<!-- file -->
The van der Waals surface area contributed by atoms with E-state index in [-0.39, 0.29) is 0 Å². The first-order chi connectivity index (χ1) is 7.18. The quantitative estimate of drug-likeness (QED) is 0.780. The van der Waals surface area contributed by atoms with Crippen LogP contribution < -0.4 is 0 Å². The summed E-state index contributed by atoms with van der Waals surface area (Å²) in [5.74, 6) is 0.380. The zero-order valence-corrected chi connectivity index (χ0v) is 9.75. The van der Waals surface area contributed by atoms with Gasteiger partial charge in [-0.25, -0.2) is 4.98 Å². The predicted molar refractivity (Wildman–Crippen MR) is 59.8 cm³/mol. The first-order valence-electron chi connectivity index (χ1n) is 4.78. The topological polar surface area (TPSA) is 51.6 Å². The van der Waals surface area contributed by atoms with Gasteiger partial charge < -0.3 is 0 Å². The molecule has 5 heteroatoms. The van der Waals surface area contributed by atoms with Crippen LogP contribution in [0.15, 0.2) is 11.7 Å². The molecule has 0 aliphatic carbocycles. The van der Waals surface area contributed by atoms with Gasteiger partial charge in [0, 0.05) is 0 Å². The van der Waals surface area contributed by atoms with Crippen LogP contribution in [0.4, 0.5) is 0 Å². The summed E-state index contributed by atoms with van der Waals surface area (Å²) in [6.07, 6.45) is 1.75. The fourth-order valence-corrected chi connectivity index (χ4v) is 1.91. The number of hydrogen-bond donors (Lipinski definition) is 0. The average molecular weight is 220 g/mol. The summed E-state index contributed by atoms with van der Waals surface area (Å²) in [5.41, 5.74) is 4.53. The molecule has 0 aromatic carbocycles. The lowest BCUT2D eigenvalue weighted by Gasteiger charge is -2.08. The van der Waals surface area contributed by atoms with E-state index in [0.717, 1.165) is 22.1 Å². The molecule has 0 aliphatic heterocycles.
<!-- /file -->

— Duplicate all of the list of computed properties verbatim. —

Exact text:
The van der Waals surface area contributed by atoms with E-state index in [-0.39, 0.29) is 0 Å². The first-order chi connectivity index (χ1) is 7.18. The quantitative estimate of drug-likeness (QED) is 0.780. The van der Waals surface area contributed by atoms with Crippen LogP contribution < -0.4 is 0 Å². The summed E-state index contributed by atoms with van der Waals surface area (Å²) in [5.74, 6) is 0.380. The zero-order valence-corrected chi connectivity index (χ0v) is 9.75. The van der Waals surface area contributed by atoms with Gasteiger partial charge in [-0.25, -0.2) is 4.98 Å². The predicted molar refractivity (Wildman–Crippen MR) is 59.8 cm³/mol. The first-order valence-electron chi connectivity index (χ1n) is 4.78. The topological polar surface area (TPSA) is 51.6 Å². The van der Waals surface area contributed by atoms with Gasteiger partial charge < -0.3 is 0 Å². The molecule has 5 heteroatoms. The van der Waals surface area contributed by atoms with Crippen LogP contribution in [0.15, 0.2) is 11.7 Å². The molecule has 0 aliphatic carbocycles. The van der Waals surface area contributed by atoms with Gasteiger partial charge in [0, 0.05) is 0 Å². The van der Waals surface area contributed by atoms with Crippen LogP contribution in [0.4, 0.5) is 0 Å². The summed E-state index contributed by atoms with van der Waals surface area (Å²) in [6.07, 6.45) is 1.75. The fourth-order valence-corrected chi connectivity index (χ4v) is 1.91. The number of hydrogen-bond donors (Lipinski definition) is 0. The average molecular weight is 220 g/mol. The summed E-state index contributed by atoms with van der Waals surface area (Å²) in [5.41, 5.74) is 4.53. The molecule has 0 aromatic carbocycles. The lowest BCUT2D eigenvalue weighted by Gasteiger charge is -2.08. The van der Waals surface area contributed by atoms with E-state index in [0.717, 1.165) is 22.1 Å². The molecule has 0 aliphatic heterocycles.